In the following corollary, we show that when f is an additive mapping, the superstability for the inequality (13) holds.
Corollary 3.3 Letf:A\to Bbe an additive mapping satisfying (13) and let\psi :{A}^{5}\to [0,\mathrm{\infty})be a function satisfying (14). Then f is a ∗derivation.
Proof The proof is similar to the proof of Corollary 2.5. □
Corollary 3.4 Let f:A\to B be a mapping with f(0)=0 such that
for all\mu \in {\mathbb{T}}_{\frac{1}{{n}_{0}}}^{1}and alla,b,x,y,z\in A. If{r}_{j} (1\le j\le 5), δ are nonnegative real numbers such that0<{\sum}_{j=1}^{5}{r}_{j}\ne 1, then f is a ∗derivation.
Proof Putting a=b=x=y=z=0 and \mu =1 in (21), we obtain f(0)=0. Replacing a by 2a and setting b=x=y=z=0 and \mu =1 in (21), we have f(2a)=2f(a), and thus f(a)=\frac{f({2}^{n}a)}{{2}^{n}} for all a\in A and n\in \mathbb{N}. Now, Theorem 3.1 shows that f is a ∗derivation on A. □
Theorem 3.5 Let{n}_{0}be a fixed natural number, f:A\to Ba mapping withf(0)=0and let\varphi :{A}^{5}\to [0,\mathrm{\infty})be a function such that
for all\mu \in {\mathbb{T}}_{\frac{1}{{n}_{0}}}^{1}and alla,b,x,y,z\in A. If there exists a constantk\in (0,1)such that
for alla,b,x,y,z\in A, then there exists a unique ∗derivation D on A satisfying
where{\tilde{\varphi}}_{1}(a)=\varphi (a,a,0,0,0)and{\tilde{\varphi}}_{2}(a)=\varphi (a,3a,0,0,0).
Proof Suppose that the set Ω as in the proof of Theorem 3.1. We introduce the generalized metric on Ω as follows:
if there exists such constant c, and d(g,h)=\mathrm{\infty}, otherwise. One can prove that the metric space (\mathrm{\Omega},d) is complete. Define the mapping \mathrm{\Phi}:\mathrm{\Omega}\to \mathrm{\Omega}via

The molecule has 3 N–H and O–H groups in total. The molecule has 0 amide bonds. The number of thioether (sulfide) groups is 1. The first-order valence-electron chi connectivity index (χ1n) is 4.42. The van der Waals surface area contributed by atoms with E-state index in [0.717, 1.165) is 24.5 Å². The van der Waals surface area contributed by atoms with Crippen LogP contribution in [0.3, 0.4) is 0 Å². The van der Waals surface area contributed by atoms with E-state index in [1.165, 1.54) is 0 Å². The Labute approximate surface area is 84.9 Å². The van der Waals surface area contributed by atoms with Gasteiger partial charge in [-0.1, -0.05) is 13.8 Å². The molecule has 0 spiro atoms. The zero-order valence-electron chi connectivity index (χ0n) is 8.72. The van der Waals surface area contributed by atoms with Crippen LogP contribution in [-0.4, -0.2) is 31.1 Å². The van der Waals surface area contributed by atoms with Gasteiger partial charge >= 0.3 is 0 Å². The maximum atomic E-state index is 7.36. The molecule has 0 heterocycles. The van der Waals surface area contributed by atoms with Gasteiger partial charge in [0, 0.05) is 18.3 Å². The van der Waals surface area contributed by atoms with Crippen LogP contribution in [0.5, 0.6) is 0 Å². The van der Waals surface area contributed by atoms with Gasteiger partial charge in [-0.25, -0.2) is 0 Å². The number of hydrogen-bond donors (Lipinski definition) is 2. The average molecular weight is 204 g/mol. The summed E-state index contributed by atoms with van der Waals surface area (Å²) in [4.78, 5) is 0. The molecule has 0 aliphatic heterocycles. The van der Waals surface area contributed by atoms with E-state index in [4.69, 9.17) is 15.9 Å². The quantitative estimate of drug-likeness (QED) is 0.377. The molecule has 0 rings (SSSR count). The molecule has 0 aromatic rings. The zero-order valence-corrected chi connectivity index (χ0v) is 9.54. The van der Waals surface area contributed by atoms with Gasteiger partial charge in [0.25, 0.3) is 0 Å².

Given g,h\in \mathrm{\Omega}, let c\in (0,\mathrm{\infty}) be an arbitrary constant with d(g,h)\le c, that is,
for all a\in A. If we substitute a by 3a in the inequality (26) and use from (23) and (25), we have
for all a\in A. Thus, d(\mathrm{\Psi}{g}_{1},\mathrm{\Psi}{g}_{2}(a))\le ck. This shows that Ψ is strictly contractive on Ω. Letting \mu =1, b=a and x=y=z=0 in (22), we have
for all a\in A. Putting \mu =1, x=y=z=0 and replacing a, b by 3a, −a in (22), respectively, we get
for all a\in A. Hence,
for all a\in A. The above inequality shows that d(\mathrm{\Phi}f,f)\le \frac{1}{3}. Now, by Theorem 2.1, there exists a unique mapping D:A\to B such that D is a fixed point of Φ such that
for all a\in A, and thus d(f,D)\le \frac{1}{1k}d(\mathrm{\Phi}f,f)\le \frac{1}{3(1k)}. So we proved the inequality (24). By the inequality (23), we get
Letting a=b and putting x=y=z=0 in (22), we have
where {\tilde{\varphi}}_{3}(a)=\varphi (a,a,0,0,0). If we replace a by {3}^{n}a in (29) and divide both sides of the resulting inequality by {3}^{n}, we have
Let n tend to infinity. It follows from (22), (27), and (28) that D(\mu a)=\mu D(a) for all a\in A and all \mu \in {\mathbb{T}}_{\frac{1}{{n}_{0}}}^{1}. Similar to the above and again from (22) by applying (27) and (28), we can prove that 2D(\frac{a+b}{2})=D(a)+D(b) for all a,b\in A. Since f(0)=0, we have D(0)=0. Therefore, 2D(\frac{a}{2})=D(a) for every a\in A, and thus
for all a,b\in A. Now, Lemma 2.2 shows that D is \mathbb{C}linear. The rest of the proof is similar to the proof of Theorem 2.3. □
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The study presented here was carried out in collaboration between all authors. AB suggested to write the current article. All authors read and approved the final manuscript.
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Park, C., Bodaghi, A. On the stability of ∗derivations on Banach ∗algebras. Adv Differ Equ 2012, 138 (2012). https://doi.org/10.1186/168718472012138
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DOI: https://doi.org/10.1186/168718472012138